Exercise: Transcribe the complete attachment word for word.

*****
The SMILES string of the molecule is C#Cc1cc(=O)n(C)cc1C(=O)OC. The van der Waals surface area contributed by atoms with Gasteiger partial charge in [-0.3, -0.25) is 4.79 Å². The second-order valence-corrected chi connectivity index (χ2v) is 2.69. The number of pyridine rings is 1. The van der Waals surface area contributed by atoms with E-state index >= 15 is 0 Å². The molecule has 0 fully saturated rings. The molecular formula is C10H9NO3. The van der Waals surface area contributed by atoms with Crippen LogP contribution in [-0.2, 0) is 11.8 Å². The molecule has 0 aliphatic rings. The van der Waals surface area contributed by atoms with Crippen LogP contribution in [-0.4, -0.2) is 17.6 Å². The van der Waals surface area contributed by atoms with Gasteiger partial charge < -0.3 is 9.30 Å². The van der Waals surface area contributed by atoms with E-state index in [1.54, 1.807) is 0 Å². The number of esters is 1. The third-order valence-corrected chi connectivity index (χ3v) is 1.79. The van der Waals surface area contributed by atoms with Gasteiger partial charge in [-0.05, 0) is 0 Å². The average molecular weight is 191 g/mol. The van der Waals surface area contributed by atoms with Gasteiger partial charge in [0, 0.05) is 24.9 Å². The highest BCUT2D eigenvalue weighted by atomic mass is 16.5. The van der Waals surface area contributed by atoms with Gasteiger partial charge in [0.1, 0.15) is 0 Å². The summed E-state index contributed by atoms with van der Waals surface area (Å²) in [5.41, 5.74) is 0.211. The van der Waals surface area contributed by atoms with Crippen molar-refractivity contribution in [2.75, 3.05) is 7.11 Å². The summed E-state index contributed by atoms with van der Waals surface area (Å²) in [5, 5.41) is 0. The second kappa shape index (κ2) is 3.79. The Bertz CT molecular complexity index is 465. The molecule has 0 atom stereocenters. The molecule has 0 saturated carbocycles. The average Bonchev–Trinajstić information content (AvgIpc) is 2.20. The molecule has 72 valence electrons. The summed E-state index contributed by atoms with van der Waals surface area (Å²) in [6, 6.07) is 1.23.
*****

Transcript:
The SMILES string of the molecule is C#Cc1cc(=O)n(C)cc1C(=O)OC. The van der Waals surface area contributed by atoms with Gasteiger partial charge in [-0.3, -0.25) is 4.79 Å². The second-order valence-corrected chi connectivity index (χ2v) is 2.69. The number of pyridine rings is 1. The van der Waals surface area contributed by atoms with E-state index >= 15 is 0 Å². The molecule has 0 fully saturated rings. The molecular formula is C10H9NO3. The van der Waals surface area contributed by atoms with Crippen LogP contribution in [-0.2, 0) is 11.8 Å². The molecule has 0 aliphatic rings. The van der Waals surface area contributed by atoms with Crippen LogP contribution in [-0.4, -0.2) is 17.6 Å². The van der Waals surface area contributed by atoms with Gasteiger partial charge < -0.3 is 9.30 Å². The van der Waals surface area contributed by atoms with E-state index in [1.54, 1.807) is 0 Å². The number of esters is 1. The third-order valence-corrected chi connectivity index (χ3v) is 1.79. The van der Waals surface area contributed by atoms with Gasteiger partial charge in [-0.05, 0) is 0 Å². The average molecular weight is 191 g/mol. The van der Waals surface area contributed by atoms with Gasteiger partial charge in [0, 0.05) is 24.9 Å². The highest BCUT2D eigenvalue weighted by atomic mass is 16.5. The van der Waals surface area contributed by atoms with Gasteiger partial charge in [0.1, 0.15) is 0 Å². The summed E-state index contributed by atoms with van der Waals surface area (Å²) in [5.41, 5.74) is 0.211. The van der Waals surface area contributed by atoms with Crippen molar-refractivity contribution in [2.75, 3.05) is 7.11 Å². The summed E-state index contributed by atoms with van der Waals surface area (Å²) in [5, 5.41) is 0. The second kappa shape index (κ2) is 3.79. The Bertz CT molecular complexity index is 465. The molecule has 0 atom stereocenters. The molecule has 0 saturated carbocycles. The average Bonchev–Trinajstić information content (AvgIpc) is 2.20. The molecule has 72 valence electrons. The summed E-state index contributed by atoms with van der Waals surface area (Å²) in [6, 6.07) is 1.23.